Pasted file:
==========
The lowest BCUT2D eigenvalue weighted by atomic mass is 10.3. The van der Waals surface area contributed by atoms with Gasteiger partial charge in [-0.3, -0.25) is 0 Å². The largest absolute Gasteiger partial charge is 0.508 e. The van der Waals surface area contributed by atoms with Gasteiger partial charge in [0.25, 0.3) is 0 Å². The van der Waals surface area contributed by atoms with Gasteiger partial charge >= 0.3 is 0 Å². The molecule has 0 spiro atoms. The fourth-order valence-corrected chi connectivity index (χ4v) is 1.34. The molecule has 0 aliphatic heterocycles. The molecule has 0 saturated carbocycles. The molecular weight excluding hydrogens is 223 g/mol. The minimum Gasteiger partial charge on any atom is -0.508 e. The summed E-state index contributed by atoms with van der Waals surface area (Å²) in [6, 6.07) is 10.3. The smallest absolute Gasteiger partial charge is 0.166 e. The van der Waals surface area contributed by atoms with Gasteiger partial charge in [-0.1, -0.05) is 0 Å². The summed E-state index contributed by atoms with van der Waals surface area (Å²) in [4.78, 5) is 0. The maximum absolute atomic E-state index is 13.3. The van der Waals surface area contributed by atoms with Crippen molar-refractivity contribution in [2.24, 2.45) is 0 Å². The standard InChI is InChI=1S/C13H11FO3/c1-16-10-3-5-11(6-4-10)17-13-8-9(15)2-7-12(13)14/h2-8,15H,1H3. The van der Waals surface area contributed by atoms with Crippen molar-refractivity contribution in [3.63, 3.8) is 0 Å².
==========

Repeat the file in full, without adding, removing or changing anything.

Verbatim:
The lowest BCUT2D eigenvalue weighted by atomic mass is 10.3. The van der Waals surface area contributed by atoms with Gasteiger partial charge in [-0.3, -0.25) is 0 Å². The largest absolute Gasteiger partial charge is 0.508 e. The van der Waals surface area contributed by atoms with Gasteiger partial charge in [0.25, 0.3) is 0 Å². The van der Waals surface area contributed by atoms with Gasteiger partial charge >= 0.3 is 0 Å². The molecule has 0 spiro atoms. The fourth-order valence-corrected chi connectivity index (χ4v) is 1.34. The molecule has 0 aliphatic heterocycles. The molecule has 0 saturated carbocycles. The molecular weight excluding hydrogens is 223 g/mol. The minimum Gasteiger partial charge on any atom is -0.508 e. The summed E-state index contributed by atoms with van der Waals surface area (Å²) in [6, 6.07) is 10.3. The smallest absolute Gasteiger partial charge is 0.166 e. The van der Waals surface area contributed by atoms with Gasteiger partial charge in [-0.1, -0.05) is 0 Å². The summed E-state index contributed by atoms with van der Waals surface area (Å²) in [4.78, 5) is 0. The maximum absolute atomic E-state index is 13.3. The van der Waals surface area contributed by atoms with Crippen molar-refractivity contribution in [2.24, 2.45) is 0 Å². The standard InChI is InChI=1S/C13H11FO3/c1-16-10-3-5-11(6-4-10)17-13-8-9(15)2-7-12(13)14/h2-8,15H,1H3. The van der Waals surface area contributed by atoms with Crippen molar-refractivity contribution in [3.63, 3.8) is 0 Å².